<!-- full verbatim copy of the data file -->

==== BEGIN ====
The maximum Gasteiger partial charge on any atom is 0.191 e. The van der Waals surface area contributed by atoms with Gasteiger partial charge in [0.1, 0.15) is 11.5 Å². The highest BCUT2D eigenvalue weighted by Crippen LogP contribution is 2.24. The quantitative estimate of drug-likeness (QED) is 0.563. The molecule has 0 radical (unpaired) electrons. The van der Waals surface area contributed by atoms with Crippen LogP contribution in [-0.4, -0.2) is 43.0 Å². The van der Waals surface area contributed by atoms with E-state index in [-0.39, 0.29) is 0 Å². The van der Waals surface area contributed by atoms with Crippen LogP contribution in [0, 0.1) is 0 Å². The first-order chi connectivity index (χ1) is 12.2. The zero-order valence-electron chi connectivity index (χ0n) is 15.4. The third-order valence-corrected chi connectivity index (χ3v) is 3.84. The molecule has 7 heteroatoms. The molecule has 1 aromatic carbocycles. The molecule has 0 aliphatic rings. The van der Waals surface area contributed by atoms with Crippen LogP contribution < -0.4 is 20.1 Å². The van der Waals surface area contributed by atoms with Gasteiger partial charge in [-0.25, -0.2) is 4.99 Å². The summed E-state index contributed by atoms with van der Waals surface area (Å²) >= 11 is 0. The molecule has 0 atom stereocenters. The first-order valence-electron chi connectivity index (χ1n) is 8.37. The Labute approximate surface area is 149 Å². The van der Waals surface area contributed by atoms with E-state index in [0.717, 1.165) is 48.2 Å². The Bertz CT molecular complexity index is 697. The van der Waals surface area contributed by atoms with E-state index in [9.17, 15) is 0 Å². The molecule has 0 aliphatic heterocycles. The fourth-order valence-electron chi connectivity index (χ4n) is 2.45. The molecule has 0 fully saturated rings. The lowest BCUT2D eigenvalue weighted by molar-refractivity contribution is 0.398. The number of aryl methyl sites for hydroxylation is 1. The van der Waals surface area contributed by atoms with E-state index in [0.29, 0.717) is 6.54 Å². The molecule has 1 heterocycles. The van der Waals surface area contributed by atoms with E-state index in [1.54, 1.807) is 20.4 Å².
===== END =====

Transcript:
The maximum Gasteiger partial charge on any atom is 0.191 e. The van der Waals surface area contributed by atoms with Gasteiger partial charge in [0.1, 0.15) is 11.5 Å². The highest BCUT2D eigenvalue weighted by Crippen LogP contribution is 2.24. The quantitative estimate of drug-likeness (QED) is 0.563. The molecule has 0 radical (unpaired) electrons. The van der Waals surface area contributed by atoms with Crippen LogP contribution in [-0.4, -0.2) is 43.0 Å². The van der Waals surface area contributed by atoms with E-state index in [-0.39, 0.29) is 0 Å². The van der Waals surface area contributed by atoms with Crippen LogP contribution in [0, 0.1) is 0 Å². The first-order chi connectivity index (χ1) is 12.2. The zero-order valence-electron chi connectivity index (χ0n) is 15.4. The third-order valence-corrected chi connectivity index (χ3v) is 3.84. The molecule has 7 heteroatoms. The molecule has 1 aromatic carbocycles. The molecule has 0 aliphatic rings. The van der Waals surface area contributed by atoms with Crippen LogP contribution < -0.4 is 20.1 Å². The van der Waals surface area contributed by atoms with Gasteiger partial charge in [-0.25, -0.2) is 4.99 Å². The summed E-state index contributed by atoms with van der Waals surface area (Å²) >= 11 is 0. The molecule has 0 atom stereocenters. The first-order valence-electron chi connectivity index (χ1n) is 8.37. The Labute approximate surface area is 149 Å². The van der Waals surface area contributed by atoms with E-state index in [0.717, 1.165) is 48.2 Å². The Bertz CT molecular complexity index is 697. The van der Waals surface area contributed by atoms with E-state index in [9.17, 15) is 0 Å². The molecule has 0 aliphatic heterocycles. The fourth-order valence-electron chi connectivity index (χ4n) is 2.45. The molecule has 0 fully saturated rings. The lowest BCUT2D eigenvalue weighted by molar-refractivity contribution is 0.398. The number of aryl methyl sites for hydroxylation is 1. The van der Waals surface area contributed by atoms with E-state index in [0.29, 0.717) is 6.54 Å². The molecule has 1 heterocycles. The van der Waals surface area contributed by atoms with E-state index in [1.54, 1.807) is 20.4 Å².